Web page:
50 Book Challenge: #30 Oryx and Crake

What kobo.com says:

Margaret Atwood’s novel is so utterly compelling, so prescient, so relevant, so terrifyingly-all-too-likely-to-be-true, that readers may find their view of the world forever changed after reading it. This is Margaret Atwood at the absolute peak of her powers. For readers of Oryx and Crake, nothing will ever look the same again.

The narrator of Atwood’s riveting novel calls himself Snowman. When the story opens, he is sleeping in a tree, wearing an old bedsheet, mourning the loss of his beloved Oryx and his best friend Crake, and slowly starving to death. He searches for supplies in a wasteland where insects proliferate and pigoons and wolvogs ravage the pleeblands, where ordinary people once lived, and the Compounds that sheltered the extraordinary. As he tries to piece together what has taken place, the narrative shifts to decades earlier. How did everything fall apart so quickly? Why is he left with nothing but his haunting memories? Alone except for the green-eyed Children of Crake, who think of him as a kind of monster, he explores the answers to these questions in the double journey he takes – into his own past, and back to Crake’s high-tech bubble-dome, where the Paradice Project unfolded and the world came to grief.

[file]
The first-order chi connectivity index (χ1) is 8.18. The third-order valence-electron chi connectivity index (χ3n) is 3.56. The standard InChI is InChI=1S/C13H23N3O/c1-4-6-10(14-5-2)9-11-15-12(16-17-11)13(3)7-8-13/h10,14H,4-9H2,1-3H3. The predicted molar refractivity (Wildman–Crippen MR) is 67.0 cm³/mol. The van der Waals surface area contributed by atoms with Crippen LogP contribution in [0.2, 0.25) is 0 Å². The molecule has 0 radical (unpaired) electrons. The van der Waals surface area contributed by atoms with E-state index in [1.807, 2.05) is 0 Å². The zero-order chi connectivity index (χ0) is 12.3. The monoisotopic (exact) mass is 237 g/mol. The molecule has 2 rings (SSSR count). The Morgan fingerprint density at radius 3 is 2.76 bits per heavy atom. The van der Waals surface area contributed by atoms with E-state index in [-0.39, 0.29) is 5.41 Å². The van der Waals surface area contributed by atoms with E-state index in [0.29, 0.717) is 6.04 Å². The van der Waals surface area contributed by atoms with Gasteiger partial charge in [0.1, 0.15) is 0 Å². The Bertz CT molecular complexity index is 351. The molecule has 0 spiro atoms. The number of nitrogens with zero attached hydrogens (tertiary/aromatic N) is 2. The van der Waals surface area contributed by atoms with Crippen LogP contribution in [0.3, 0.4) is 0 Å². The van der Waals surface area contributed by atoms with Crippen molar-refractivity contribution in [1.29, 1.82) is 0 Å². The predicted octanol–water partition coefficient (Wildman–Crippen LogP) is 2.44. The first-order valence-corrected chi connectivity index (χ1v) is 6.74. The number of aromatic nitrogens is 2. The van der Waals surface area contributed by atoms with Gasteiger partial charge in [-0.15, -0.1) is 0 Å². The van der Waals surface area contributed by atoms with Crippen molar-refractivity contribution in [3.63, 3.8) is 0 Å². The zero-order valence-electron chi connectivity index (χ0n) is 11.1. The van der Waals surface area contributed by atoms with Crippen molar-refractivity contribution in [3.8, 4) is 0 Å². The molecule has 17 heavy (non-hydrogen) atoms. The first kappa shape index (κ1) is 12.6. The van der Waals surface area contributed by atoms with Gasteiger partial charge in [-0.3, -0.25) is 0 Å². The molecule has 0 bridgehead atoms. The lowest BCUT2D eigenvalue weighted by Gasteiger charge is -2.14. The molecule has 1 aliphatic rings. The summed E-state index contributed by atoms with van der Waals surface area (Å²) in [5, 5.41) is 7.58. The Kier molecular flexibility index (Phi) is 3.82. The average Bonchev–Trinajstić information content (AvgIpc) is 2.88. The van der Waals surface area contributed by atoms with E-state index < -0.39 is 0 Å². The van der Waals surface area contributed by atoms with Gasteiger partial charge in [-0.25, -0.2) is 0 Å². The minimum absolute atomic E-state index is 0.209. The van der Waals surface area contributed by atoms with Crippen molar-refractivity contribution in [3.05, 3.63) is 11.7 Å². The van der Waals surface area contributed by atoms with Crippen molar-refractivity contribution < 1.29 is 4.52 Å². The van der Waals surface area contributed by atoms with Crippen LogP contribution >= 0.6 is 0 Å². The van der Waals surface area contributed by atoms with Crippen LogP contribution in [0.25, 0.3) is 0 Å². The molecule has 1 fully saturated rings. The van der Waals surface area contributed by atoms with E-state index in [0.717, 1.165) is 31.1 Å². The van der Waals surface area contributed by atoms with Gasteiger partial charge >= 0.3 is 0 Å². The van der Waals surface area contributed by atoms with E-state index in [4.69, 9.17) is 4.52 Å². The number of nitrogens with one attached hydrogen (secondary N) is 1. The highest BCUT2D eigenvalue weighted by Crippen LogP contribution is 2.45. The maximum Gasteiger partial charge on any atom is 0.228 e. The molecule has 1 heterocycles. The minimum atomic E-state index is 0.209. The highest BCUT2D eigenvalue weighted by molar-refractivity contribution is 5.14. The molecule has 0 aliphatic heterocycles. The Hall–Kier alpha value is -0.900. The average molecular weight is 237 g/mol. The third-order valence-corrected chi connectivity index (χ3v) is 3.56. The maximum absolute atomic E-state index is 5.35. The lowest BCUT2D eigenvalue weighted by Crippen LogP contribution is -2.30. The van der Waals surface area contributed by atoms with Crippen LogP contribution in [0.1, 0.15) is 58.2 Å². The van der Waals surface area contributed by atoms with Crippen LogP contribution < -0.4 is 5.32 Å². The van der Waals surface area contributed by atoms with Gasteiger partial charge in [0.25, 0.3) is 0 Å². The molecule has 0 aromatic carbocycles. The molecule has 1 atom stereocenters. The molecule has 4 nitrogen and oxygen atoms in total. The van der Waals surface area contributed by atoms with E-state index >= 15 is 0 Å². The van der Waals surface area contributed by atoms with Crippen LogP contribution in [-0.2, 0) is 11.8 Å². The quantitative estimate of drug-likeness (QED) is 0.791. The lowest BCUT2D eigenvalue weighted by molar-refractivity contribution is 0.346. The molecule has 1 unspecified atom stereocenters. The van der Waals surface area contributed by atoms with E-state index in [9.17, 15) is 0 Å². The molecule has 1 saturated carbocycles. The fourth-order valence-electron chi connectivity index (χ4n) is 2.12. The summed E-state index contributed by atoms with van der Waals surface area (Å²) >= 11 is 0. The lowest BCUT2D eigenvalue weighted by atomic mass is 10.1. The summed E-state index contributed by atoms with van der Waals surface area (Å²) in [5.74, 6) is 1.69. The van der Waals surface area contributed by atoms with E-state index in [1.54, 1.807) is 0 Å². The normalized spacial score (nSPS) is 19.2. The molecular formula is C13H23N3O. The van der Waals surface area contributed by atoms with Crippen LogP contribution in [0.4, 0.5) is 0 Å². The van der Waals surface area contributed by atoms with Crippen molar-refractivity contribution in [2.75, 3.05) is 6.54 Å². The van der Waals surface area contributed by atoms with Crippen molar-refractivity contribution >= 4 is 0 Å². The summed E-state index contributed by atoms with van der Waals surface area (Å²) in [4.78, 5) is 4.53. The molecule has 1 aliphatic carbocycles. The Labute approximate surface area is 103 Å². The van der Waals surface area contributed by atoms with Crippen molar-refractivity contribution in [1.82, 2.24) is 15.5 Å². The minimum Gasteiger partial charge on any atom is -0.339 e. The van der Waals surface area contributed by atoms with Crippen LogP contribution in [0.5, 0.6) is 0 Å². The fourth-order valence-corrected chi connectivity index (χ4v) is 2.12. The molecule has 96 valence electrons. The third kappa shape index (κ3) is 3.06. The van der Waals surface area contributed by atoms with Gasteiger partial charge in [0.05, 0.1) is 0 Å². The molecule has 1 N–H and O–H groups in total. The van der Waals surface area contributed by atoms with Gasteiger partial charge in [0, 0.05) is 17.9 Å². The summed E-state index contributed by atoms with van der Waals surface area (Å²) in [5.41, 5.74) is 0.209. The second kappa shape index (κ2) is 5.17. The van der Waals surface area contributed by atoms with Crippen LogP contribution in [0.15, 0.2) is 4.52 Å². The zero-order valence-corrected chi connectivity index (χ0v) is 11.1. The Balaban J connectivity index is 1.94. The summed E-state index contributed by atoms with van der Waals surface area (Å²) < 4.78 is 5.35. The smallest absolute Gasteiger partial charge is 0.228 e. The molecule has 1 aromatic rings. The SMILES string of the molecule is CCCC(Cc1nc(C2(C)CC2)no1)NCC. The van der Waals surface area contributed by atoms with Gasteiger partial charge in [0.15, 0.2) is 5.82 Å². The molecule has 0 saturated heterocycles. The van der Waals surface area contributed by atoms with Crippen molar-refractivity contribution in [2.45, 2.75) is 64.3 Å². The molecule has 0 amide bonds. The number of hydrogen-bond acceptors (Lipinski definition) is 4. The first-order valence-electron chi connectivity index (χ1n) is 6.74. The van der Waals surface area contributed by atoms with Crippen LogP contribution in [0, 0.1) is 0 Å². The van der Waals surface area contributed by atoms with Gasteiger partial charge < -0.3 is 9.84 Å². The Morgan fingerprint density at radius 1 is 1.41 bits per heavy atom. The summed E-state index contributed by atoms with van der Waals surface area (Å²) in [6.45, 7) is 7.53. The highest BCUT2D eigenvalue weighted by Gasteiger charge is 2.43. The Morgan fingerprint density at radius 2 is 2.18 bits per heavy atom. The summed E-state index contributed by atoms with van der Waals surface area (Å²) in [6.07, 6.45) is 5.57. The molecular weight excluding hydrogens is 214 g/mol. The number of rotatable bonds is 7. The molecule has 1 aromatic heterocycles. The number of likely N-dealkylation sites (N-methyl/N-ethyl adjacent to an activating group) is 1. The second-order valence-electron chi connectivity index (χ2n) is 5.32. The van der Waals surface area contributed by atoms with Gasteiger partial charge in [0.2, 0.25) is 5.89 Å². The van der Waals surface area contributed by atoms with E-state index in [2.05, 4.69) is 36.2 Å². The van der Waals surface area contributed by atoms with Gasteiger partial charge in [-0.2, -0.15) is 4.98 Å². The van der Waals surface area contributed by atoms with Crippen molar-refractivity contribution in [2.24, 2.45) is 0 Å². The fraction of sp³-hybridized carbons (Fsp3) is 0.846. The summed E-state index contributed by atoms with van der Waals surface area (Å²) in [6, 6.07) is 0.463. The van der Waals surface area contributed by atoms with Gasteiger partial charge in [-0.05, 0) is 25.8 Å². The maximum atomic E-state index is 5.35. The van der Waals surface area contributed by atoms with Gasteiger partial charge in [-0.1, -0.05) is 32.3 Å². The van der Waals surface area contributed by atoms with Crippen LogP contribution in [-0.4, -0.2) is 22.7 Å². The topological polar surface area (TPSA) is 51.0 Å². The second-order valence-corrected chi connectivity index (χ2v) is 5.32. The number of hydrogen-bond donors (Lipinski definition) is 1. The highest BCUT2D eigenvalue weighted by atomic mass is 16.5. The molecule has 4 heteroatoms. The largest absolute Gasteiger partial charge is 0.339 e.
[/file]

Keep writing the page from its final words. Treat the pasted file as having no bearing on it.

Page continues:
With breathtaking command of her shocking material, and with her customary sharp wit and dark humour, Atwood projects us into an outlandish yet wholly believable realm populated by characters who will continue to inhabit our dreams long after the last chapter.


What I say: FAN GIRL SCREAM! I adore this first book in the MaddAdam series by Margaret Atwood. First of all because I love a good apocalypse story, two because I love when stories from the past and present are woven together to help your brain imagine and follow along. I love the characters in this book and cannot wait to inhale the next book in the series. Margaret Atwood is a spectacular writer. I’m so proud that she is Canadian and when she came to visit our office for a Kobo in Conversation and talked about her love of zombies I was jaw dropping impressed.

Here is a video of her talking about writing zombie short stories with another author online!

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